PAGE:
TheMoon bot infected 40,000 devices in January and February

Pierluigi Paganini March 26, 2024

A new variant of TheMoon malware infected thousands of outdated small office and home office (SOHO) routers and IoT devices worldwide.

The Black Lotus Labs team at Lumen Technologies uncovered an updated version of “TheMoon” bot targeting end-of-life (EoL) small home/small office (SOHO) routers and IoT devices. The new version of the bot has been spotted infecting thousands of outdated devices in 88 countries.

The activity of the TheMoon botnet was first spotted in 2014, and since 2017 its operators added to the code of the bot at least 6 IoT device exploits. The botnet targeted broadband modems or routers from several vendors, including Linksys, ASUS, MikroTik, D-Link, and GPON routers.

In May 2018, researchers from security firm Qihoo 360 Netlab reported that cybercriminals that targeted the Dasan GPON routers were using another new zero-day flaw affecting the same routers and recruit them in their botnet.

In February 2019, CenturyLink Threat Research Labs collected evidence that botnet actor has sold this proxy botnet as a service to other cybercrime gangs that were using it for credential brute forcing, video advertisement fraud, general traffic obfuscation and more.

TheMoon variant discovered by the Black Lotus Labs team was observed targeting over 40,000 bots from 88 countries in January and February of 2024.

Most of the bots are associated with the activity of a notorious, cybercriminal-focused proxy service, known as Faceless.

TheMoon bot Faceless service 2

According to the experts, the botnet TheMoon is enabling the growth of the Faceless service at a rate of nearly 7,000 new users per week.

“Black Lotus Labs has identified the logical map of the Faceless proxy service, including a campaign that began in the first week of March 2024 that targeted over 6,000 ASUS routers in less than 72 hours.” reads the report published by Black Lotus Labs. “Faceless is an ideal choice for cyber-criminals seeking anonymity, our telemetry indicates this network has been used by operators of botnets such as SolarMarker and IcedID.”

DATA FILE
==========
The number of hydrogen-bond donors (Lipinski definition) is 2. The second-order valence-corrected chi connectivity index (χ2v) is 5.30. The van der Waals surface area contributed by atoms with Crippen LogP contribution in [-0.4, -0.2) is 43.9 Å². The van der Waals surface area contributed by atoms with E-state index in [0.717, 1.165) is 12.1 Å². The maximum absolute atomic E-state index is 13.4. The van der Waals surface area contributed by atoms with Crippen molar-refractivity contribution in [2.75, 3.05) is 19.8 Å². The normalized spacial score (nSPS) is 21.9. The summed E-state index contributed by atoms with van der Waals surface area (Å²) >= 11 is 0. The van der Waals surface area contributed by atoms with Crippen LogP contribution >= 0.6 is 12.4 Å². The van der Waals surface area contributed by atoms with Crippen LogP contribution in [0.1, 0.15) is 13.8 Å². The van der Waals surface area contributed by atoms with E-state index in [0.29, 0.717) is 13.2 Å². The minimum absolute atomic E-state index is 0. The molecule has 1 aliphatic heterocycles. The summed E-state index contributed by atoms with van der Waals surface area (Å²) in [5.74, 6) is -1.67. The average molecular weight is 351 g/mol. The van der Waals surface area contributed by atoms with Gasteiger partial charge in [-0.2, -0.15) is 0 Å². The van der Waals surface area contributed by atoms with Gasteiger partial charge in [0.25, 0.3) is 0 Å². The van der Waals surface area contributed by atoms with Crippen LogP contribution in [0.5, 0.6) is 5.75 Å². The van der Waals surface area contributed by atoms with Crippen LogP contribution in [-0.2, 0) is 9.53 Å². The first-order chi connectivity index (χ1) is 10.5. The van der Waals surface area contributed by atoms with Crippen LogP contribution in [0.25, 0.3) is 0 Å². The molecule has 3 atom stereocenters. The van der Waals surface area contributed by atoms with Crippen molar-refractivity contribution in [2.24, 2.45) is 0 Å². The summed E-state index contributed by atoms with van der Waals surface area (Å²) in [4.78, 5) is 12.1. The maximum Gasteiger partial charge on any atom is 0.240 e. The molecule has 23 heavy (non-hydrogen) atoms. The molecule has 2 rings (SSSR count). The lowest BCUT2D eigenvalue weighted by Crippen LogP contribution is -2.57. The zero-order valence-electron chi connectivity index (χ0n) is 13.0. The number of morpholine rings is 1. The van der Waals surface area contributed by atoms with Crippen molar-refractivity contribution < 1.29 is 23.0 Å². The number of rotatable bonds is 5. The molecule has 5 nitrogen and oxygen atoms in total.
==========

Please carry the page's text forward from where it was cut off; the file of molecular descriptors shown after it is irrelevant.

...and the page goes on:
The infection chain starts with a lightweight loader file. Initially, it scanned for the existence of “/bin/bash,” “/bin/ash,” or “/bin/sh.” If none of these shells were detected, the file halted its execution. However, if any of these shells were present, it proceeded to decrypt, deposit, and execute the subsequent stage payload “.nttpd.”

Afterward, it checks for the file “” If the file doesn’t exist, it generates it and records the process’s PID along with the fixed version 26. If “” already exists, it opens the file. If the version is more recent than 26, it terminates all processes named “”

Then the binary sets up these iptable rules that drop incoming TCP traffic on ports 8080 and 80 while accepting traffic from specific addresses.

Once the rules have been created, a thread connects to an NTP server from a roster of authentic NTP servers. The researchers believe that the malware connects the NTP to verify the infected device’s internet connection and confirm it is not operating within a sandbox environment.

Then the bot connects to C2 server by cycling through a set of hardcoded IP addresses and awaiting for instructions from the C2.

“The C2 may respond with a packet that gives a specific filename and a location from which it can be retrieved. The infected device then requests and downloads the corresponding ELF executable.” continues the report. “Thus far we have identified two subsequent modules, one appears to be a worm while the other file is named “.sox,” which is used to proxy traffic from the bot to the internet on behalf of a user.

The report includes Indicators of Compromise (IoCs) associated with this campaign. 

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Pierluigi Paganini

(SecurityAffairs – Hacking, TheMoon)

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